Stand in Section 103 of Sanford Stadium Saturday for Georgia footballThe Kent State game will be a man wearing a T-shirt that says “Cheerio & Go Dawgs”.
Will be the first Chris Biggs bulldog Game After traveling about 4,500 miles from Scotland to Atlanta and then up the road to Athens.
The Edinburgh resident arrived in the US for the first time late Wednesday.
“It’s a beautiful, wonderful city,” Biggs said of Athens. “I wasn’t expecting it to be as beautiful as it is. Everyone was so generous and welcoming, Southern hospitality is a really nice thing. I was really amazed.”
Biggs, better known as British Bulldog On Twitter, he has gained a prominent following on the podium in recent years as he shares his dedication to football in Georgia.
He credits the NFL for the growth of American football in the UK in recent years, but it has been the most interesting.
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Biggs, a government employee in Edinburgh, finds ESPN’s College Gameday every week and tunes in to one afternoon in Scotland.
Watching Nick Chap, Todd Gurley and Sonny Michel as they perform in their later years to Mark Richt as head coach is what convinced him to focus on the Bulldogs in 2014. He now considers American football his greatest passion.
“It’s an amazing product,” said Biggs, a Manchester United football fan. “College football, to me, feels more real. And that tradition goes with it. Perhaps the passion of the fans is not like anything else. The Bulldog Nation is full of absolutely passionate fans. Like when we follow English football or soccer. I really appreciate it. Really. One thing led to another and now it’s a bit of an obsession.”
Biggs, who was born and raised in southwest England, sold about 200 “Cheerio & Go Dawgs” T-shirts to fund his trip to the United States.
He has also had many UGA football supporters who have helped make his journey special.
Dwight Standridge of Bulldogs Battling Breast Cancer hosted Bigs in Jefferson for a few nights. He even had a run at Sanford Stadium for Biggs on Thursday, and he faced tight ends Brock Powers And the Oscar Delep Standridge asked them to sign a number of items for his charitable foundation.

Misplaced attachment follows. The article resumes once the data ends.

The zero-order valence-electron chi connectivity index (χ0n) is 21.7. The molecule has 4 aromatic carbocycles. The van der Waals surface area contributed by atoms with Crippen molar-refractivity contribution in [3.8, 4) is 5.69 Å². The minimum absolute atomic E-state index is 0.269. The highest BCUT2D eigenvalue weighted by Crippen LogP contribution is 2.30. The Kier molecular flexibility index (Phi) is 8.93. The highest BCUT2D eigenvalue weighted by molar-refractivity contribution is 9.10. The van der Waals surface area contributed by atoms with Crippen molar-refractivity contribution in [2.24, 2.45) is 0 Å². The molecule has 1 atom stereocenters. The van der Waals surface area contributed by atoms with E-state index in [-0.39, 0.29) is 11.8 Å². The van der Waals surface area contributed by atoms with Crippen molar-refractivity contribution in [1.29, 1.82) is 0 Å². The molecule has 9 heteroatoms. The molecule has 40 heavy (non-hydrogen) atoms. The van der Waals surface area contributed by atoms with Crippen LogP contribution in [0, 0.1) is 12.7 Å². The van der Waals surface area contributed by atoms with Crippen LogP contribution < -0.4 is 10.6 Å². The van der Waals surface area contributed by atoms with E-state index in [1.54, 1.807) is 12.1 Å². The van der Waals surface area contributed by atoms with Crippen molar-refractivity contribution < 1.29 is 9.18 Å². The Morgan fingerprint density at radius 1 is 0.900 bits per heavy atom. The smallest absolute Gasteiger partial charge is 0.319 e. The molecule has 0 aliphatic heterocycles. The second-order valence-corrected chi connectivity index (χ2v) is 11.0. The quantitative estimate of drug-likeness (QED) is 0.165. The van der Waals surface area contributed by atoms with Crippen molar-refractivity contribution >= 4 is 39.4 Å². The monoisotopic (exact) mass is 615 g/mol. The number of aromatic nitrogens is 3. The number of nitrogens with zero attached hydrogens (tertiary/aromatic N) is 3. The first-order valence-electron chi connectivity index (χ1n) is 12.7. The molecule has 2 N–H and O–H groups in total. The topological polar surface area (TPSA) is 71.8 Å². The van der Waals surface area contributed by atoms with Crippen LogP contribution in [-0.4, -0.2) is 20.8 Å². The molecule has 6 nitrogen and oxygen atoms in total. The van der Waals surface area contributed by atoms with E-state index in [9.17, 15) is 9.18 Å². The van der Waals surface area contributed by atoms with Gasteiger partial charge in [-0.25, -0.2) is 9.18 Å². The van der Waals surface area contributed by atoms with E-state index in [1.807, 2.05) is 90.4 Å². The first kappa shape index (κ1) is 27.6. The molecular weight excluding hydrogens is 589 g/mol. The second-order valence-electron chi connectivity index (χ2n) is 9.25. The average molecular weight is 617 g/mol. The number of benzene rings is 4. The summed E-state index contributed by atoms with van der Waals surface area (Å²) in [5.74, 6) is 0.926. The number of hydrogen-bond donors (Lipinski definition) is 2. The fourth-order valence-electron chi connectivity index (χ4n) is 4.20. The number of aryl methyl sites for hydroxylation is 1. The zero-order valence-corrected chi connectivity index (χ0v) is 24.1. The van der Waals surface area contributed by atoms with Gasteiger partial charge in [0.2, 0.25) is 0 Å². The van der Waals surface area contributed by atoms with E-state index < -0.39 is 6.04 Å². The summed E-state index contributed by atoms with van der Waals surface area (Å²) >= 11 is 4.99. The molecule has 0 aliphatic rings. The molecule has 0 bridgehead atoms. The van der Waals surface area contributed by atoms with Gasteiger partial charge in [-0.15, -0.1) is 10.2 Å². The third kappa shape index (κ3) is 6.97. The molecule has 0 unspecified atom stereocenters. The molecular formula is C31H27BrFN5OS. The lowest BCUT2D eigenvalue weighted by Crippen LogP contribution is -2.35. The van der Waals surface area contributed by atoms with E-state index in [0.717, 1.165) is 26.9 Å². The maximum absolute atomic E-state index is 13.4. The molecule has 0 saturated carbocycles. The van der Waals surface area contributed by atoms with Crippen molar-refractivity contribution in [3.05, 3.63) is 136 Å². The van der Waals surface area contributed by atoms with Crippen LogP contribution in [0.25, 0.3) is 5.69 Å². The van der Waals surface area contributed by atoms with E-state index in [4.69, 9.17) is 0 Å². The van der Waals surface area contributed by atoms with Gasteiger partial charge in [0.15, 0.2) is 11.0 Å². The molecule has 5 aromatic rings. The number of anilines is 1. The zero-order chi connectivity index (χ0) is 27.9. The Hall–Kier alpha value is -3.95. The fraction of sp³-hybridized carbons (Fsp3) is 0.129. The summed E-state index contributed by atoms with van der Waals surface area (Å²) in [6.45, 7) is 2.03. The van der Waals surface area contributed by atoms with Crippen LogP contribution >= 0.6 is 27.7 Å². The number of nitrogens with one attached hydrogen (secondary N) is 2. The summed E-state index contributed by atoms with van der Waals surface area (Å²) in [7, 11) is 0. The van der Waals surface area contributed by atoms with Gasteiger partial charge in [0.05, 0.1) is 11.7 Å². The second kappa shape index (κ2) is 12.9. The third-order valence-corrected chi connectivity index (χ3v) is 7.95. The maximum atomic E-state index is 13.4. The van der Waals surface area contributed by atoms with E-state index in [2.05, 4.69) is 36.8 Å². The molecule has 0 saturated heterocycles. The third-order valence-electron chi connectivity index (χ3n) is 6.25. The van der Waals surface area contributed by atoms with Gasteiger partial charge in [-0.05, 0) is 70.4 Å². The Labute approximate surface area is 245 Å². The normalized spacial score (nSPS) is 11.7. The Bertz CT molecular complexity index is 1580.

Biggs kicked off Thursday with Mama’s Boy, “who put me in a very good place” before enjoying the sights in Athens, including a visit to The Arch and a tour of the stadium.
Bigs said he was taken to the Royal Peasant in Five Points for a taste of the house that “was different, I’ll give it that.” A few pints at Creature Comforts capped the night.
“It’s so cool and I love the handcrafted beer,” he said.
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Bigs started watching Georgia games through BT’s partnership with ESPN which featured several American football matches. Sports Network app is another way to stream games. If all else fails, he can usually arrange a VPN that allows him to find and view the game on his TV.
The noon kickoff is perfect for Biggs, who can tune in around 5pm local time in Edinburgh. It’s games like January’s National Tournament where his true passion for Georgia is on display.
“I couldn’t miss it and took (Tuesday) off work,” Biggs said. “It probably ended up around five in the morning here. It was crazy, but so much fun.”
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Bigs plans to jump from the back door to the back door on Saturday to join the people he met on Twitter who invited him to come. He’ll take the Dawg Walk and then enjoy what should be an easy victory for Georgia.
He returned to the UK on Monday after five nights in Athens, although he would prefer to stay a little longer and do it again.
“In hindsight, it doesn’t seem like long enough,” Biggs said. “There is so much to do here. Athens is a vibrant city, it’s a very cool place with so much to do, so many things to see and so much to eat. It doesn’t seem like that long at all.”